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Re: USB sound cards

It's a bit more complex than that. The response is damped by the speaker motor working against the  2nd order loudspeaker (not 1st, 2nd) impedance.

The speaker impedance's resistive parts is in series with the source impedance AND the crossover inductor resistance.  This total sets the Qts of the speaker. The box design is a very critical function of Qts for any good design (those of you using sealed enclosures can argue with me in another thread) and must combine with the box's acoustic impedance to provide a good low frequency response that does not either just be missing OR alternatively peak terribly.  Vented boxes and passive radiator boxes are especially sensitive to this problem.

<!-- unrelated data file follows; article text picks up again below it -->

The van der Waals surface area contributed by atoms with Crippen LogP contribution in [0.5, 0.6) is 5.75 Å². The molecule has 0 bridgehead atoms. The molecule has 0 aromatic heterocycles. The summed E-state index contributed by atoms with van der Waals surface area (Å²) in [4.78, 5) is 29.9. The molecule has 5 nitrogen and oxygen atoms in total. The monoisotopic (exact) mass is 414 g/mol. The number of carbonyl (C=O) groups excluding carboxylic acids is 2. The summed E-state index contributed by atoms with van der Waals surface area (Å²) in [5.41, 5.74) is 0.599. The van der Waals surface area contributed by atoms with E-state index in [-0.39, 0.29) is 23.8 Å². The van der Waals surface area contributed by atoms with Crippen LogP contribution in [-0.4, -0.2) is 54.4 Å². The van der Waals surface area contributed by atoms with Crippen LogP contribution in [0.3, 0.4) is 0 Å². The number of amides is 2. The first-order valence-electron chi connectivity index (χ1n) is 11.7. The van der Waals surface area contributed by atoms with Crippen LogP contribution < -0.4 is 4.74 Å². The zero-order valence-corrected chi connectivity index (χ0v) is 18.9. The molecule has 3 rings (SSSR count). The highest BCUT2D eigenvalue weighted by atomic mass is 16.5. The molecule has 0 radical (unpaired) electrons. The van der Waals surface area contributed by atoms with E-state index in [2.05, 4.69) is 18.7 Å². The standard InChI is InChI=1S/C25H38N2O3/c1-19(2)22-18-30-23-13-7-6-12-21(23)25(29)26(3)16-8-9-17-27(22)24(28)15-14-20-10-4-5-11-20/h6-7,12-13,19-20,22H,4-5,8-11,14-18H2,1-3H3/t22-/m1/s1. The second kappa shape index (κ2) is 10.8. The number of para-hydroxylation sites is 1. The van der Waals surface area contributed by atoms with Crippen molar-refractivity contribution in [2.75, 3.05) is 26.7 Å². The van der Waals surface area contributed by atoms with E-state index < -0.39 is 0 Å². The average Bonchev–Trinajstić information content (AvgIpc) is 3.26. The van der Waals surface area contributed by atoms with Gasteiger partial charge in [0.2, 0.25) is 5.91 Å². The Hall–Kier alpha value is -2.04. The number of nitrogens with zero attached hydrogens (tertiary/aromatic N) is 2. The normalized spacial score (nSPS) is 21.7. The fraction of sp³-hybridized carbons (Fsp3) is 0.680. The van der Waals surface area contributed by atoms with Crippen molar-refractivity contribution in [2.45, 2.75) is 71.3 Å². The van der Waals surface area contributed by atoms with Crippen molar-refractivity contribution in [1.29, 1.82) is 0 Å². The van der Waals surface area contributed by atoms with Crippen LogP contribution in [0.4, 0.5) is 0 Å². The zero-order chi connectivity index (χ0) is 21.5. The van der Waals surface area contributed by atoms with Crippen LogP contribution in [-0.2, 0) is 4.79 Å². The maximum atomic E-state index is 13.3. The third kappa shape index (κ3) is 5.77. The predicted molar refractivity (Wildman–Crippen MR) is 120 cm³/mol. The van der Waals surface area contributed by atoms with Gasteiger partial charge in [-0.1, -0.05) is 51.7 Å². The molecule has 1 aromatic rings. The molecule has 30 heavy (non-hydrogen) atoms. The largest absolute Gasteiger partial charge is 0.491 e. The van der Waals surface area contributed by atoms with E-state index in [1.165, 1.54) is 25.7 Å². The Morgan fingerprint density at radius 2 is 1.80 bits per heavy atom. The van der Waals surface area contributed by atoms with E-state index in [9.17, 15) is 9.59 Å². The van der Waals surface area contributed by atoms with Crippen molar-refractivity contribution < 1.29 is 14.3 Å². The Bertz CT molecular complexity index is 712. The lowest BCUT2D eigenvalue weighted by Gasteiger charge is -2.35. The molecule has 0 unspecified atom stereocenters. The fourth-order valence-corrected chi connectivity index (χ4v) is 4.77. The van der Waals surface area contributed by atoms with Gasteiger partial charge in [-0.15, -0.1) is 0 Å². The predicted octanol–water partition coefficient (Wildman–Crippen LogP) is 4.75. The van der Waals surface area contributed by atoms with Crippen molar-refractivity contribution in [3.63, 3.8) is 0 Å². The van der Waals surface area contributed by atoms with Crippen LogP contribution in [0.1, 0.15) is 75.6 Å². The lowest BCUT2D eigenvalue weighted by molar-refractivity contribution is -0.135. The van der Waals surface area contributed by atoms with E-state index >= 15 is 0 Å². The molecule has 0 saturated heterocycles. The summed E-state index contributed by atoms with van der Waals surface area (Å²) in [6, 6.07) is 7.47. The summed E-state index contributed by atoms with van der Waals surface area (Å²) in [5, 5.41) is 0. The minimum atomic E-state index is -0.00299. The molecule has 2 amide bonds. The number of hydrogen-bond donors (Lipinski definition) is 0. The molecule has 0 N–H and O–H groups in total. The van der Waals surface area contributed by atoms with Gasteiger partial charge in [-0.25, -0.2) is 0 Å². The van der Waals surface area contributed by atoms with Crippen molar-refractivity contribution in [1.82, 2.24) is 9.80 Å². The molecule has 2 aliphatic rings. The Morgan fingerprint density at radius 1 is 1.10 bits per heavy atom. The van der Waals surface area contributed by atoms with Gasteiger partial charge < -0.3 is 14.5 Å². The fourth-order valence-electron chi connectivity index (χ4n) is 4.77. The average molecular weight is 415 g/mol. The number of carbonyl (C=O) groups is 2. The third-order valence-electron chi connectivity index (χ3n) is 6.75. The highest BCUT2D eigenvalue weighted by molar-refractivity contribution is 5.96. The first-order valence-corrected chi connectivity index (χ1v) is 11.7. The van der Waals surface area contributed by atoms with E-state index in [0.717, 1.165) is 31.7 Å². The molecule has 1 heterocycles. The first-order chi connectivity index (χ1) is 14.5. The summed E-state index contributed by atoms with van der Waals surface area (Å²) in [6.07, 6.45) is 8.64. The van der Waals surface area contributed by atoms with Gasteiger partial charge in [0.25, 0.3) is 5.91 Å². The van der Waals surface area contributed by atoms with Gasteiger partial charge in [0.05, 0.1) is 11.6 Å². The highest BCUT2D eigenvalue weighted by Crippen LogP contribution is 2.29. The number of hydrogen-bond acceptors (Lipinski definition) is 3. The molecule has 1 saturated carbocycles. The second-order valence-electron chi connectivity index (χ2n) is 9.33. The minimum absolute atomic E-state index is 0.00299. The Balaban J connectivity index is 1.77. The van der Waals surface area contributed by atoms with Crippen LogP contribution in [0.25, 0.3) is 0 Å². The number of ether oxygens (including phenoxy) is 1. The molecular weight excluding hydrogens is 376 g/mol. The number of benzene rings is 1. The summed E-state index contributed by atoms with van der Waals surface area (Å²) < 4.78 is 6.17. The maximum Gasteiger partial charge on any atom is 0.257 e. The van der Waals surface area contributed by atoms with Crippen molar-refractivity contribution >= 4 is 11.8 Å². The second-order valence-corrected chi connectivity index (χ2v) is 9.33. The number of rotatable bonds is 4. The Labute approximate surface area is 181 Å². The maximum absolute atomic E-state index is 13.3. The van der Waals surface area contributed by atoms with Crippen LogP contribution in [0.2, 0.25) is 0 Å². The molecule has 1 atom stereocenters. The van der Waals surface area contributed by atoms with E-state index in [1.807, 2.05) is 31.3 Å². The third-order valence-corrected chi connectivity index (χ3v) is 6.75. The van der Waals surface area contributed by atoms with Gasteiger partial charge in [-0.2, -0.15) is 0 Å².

Source impedance does matter. It also can matter in headphones, and most expect a voltage driven system.


On Tue, Dec 16, 2014 at 9:28 AM, Richard F. Lyon <dicklyon@xxxxxxx> wrote:
I understand that at the low end of the frequency range, the resonance you guys are talking about is inductive and is damped best by a lower source impedance.  But at higher frequencies, esp if there are crossovers and such, there may be other resonances, and impedances that look more capacitive in the relevant region.  Source impedance will affect these in different ways, and with higher-order systems the damping factor is perhaps too simple a concept.  Nevertheless, my point remains that the source impedance will affect the spectrum of the sound, in possibly complicated ways, and the traditional use of low driving impedance only optimizes one aspect of that, which may not correlate with the benefit that some say they get with added resistance.

It's worth looking at more closely.


James D. (jj) Johnston
Independent Audio and Electroacoustics Consultant